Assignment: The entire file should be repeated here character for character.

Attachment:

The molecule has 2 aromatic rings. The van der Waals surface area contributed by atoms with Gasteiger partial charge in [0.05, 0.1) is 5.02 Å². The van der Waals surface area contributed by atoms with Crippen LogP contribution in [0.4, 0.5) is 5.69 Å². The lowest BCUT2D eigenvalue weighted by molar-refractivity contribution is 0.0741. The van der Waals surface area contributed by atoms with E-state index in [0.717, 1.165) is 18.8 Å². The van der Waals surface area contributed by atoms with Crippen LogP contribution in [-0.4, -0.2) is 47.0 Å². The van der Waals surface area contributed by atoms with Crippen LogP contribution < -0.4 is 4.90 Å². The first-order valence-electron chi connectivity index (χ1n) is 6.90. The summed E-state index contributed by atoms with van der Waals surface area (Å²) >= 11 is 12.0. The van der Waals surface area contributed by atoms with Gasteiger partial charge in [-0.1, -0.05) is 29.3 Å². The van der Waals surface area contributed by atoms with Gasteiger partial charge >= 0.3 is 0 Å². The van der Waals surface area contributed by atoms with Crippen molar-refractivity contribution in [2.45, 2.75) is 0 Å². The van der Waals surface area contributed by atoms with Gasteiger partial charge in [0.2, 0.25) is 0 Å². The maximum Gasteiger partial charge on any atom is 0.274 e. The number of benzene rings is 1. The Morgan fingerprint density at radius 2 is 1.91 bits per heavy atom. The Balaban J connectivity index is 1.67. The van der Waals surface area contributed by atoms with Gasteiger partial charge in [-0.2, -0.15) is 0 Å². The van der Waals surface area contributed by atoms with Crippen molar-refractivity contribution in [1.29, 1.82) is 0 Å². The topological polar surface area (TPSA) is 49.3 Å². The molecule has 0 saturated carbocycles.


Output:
The molecule has 2 aromatic rings. The van der Waals surface area contributed by atoms with Gasteiger partial charge in [0.05, 0.1) is 5.02 Å². The van der Waals surface area contributed by atoms with Crippen LogP contribution in [0.4, 0.5) is 5.69 Å². The lowest BCUT2D eigenvalue weighted by molar-refractivity contribution is 0.0741. The van der Waals surface area contributed by atoms with E-state index in [0.717, 1.165) is 18.8 Å². The van der Waals surface area contributed by atoms with Crippen LogP contribution in [-0.4, -0.2) is 47.0 Å². The van der Waals surface area contributed by atoms with Crippen LogP contribution < -0.4 is 4.90 Å². The first-order valence-electron chi connectivity index (χ1n) is 6.90. The summed E-state index contributed by atoms with van der Waals surface area (Å²) >= 11 is 12.0. The van der Waals surface area contributed by atoms with Gasteiger partial charge in [-0.1, -0.05) is 29.3 Å². The van der Waals surface area contributed by atoms with Gasteiger partial charge >= 0.3 is 0 Å². The van der Waals surface area contributed by atoms with Crippen molar-refractivity contribution in [2.45, 2.75) is 0 Å². The van der Waals surface area contributed by atoms with Gasteiger partial charge in [0.2, 0.25) is 0 Å². The maximum Gasteiger partial charge on any atom is 0.274 e. The number of benzene rings is 1. The Morgan fingerprint density at radius 2 is 1.91 bits per heavy atom. The Balaban J connectivity index is 1.67. The van der Waals surface area contributed by atoms with Gasteiger partial charge in [-0.2, -0.15) is 0 Å². The van der Waals surface area contributed by atoms with Crippen molar-refractivity contribution in [1.29, 1.82) is 0 Å². The topological polar surface area (TPSA) is 49.3 Å². The molecule has 0 saturated carbocycles.